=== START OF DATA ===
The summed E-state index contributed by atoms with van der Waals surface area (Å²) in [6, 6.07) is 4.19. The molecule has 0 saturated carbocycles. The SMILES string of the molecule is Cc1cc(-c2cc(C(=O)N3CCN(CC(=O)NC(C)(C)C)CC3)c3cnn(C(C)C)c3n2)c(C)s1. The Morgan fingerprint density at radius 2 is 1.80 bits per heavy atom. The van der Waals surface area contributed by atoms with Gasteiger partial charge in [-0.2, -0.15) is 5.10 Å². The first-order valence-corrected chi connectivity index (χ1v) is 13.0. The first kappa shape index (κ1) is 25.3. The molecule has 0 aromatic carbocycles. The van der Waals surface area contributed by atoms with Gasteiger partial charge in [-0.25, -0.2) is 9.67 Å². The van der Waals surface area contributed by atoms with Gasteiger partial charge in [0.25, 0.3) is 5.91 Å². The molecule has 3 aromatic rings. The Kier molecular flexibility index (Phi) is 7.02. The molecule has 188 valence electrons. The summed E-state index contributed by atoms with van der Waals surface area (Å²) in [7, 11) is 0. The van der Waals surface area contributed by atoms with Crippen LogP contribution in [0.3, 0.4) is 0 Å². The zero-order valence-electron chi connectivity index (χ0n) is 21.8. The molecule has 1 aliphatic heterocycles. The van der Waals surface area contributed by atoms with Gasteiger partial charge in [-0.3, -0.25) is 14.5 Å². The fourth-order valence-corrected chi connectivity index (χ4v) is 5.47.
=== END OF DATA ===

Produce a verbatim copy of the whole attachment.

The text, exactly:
The summed E-state index contributed by atoms with van der Waals surface area (Å²) in [6, 6.07) is 4.19. The molecule has 0 saturated carbocycles. The SMILES string of the molecule is Cc1cc(-c2cc(C(=O)N3CCN(CC(=O)NC(C)(C)C)CC3)c3cnn(C(C)C)c3n2)c(C)s1. The Morgan fingerprint density at radius 2 is 1.80 bits per heavy atom. The van der Waals surface area contributed by atoms with Gasteiger partial charge in [-0.2, -0.15) is 5.10 Å². The first-order valence-corrected chi connectivity index (χ1v) is 13.0. The first kappa shape index (κ1) is 25.3. The molecule has 0 aromatic carbocycles. The van der Waals surface area contributed by atoms with Gasteiger partial charge in [-0.25, -0.2) is 9.67 Å². The van der Waals surface area contributed by atoms with Gasteiger partial charge in [0.25, 0.3) is 5.91 Å². The molecule has 3 aromatic rings. The Kier molecular flexibility index (Phi) is 7.02. The molecule has 188 valence electrons. The summed E-state index contributed by atoms with van der Waals surface area (Å²) in [7, 11) is 0. The van der Waals surface area contributed by atoms with Crippen LogP contribution in [0.3, 0.4) is 0 Å². The zero-order valence-electron chi connectivity index (χ0n) is 21.8. The molecule has 1 aliphatic heterocycles. The van der Waals surface area contributed by atoms with Gasteiger partial charge in [-0.3, -0.25) is 14.5 Å². The fourth-order valence-corrected chi connectivity index (χ4v) is 5.47.